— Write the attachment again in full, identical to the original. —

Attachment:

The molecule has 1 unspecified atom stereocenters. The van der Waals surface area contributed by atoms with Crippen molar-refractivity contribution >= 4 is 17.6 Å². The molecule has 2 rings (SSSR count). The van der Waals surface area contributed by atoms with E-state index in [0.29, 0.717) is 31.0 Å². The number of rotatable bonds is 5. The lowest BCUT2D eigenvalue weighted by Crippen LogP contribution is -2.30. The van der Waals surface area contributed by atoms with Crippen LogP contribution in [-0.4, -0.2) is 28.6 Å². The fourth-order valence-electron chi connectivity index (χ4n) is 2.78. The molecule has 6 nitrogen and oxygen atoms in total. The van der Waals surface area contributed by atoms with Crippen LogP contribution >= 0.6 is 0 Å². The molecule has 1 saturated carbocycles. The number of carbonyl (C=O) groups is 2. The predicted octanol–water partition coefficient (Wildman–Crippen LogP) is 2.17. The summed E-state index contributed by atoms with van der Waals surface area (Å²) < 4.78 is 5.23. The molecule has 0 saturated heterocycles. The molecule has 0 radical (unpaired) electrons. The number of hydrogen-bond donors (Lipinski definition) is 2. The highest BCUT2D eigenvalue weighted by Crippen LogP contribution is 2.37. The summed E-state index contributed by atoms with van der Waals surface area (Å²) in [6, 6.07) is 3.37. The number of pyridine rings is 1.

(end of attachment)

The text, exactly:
The molecule has 1 unspecified atom stereocenters. The van der Waals surface area contributed by atoms with Crippen molar-refractivity contribution >= 4 is 17.6 Å². The molecule has 2 rings (SSSR count). The van der Waals surface area contributed by atoms with E-state index in [0.29, 0.717) is 31.0 Å². The number of rotatable bonds is 5. The lowest BCUT2D eigenvalue weighted by Crippen LogP contribution is -2.30. The van der Waals surface area contributed by atoms with Crippen LogP contribution in [-0.4, -0.2) is 28.6 Å². The fourth-order valence-electron chi connectivity index (χ4n) is 2.78. The molecule has 6 nitrogen and oxygen atoms in total. The van der Waals surface area contributed by atoms with Crippen LogP contribution >= 0.6 is 0 Å². The molecule has 1 saturated carbocycles. The number of carbonyl (C=O) groups is 2. The predicted octanol–water partition coefficient (Wildman–Crippen LogP) is 2.17. The summed E-state index contributed by atoms with van der Waals surface area (Å²) < 4.78 is 5.23. The molecule has 0 saturated heterocycles. The molecule has 0 radical (unpaired) electrons. The number of hydrogen-bond donors (Lipinski definition) is 2. The highest BCUT2D eigenvalue weighted by Crippen LogP contribution is 2.37. The summed E-state index contributed by atoms with van der Waals surface area (Å²) in [6, 6.07) is 3.37. The number of pyridine rings is 1.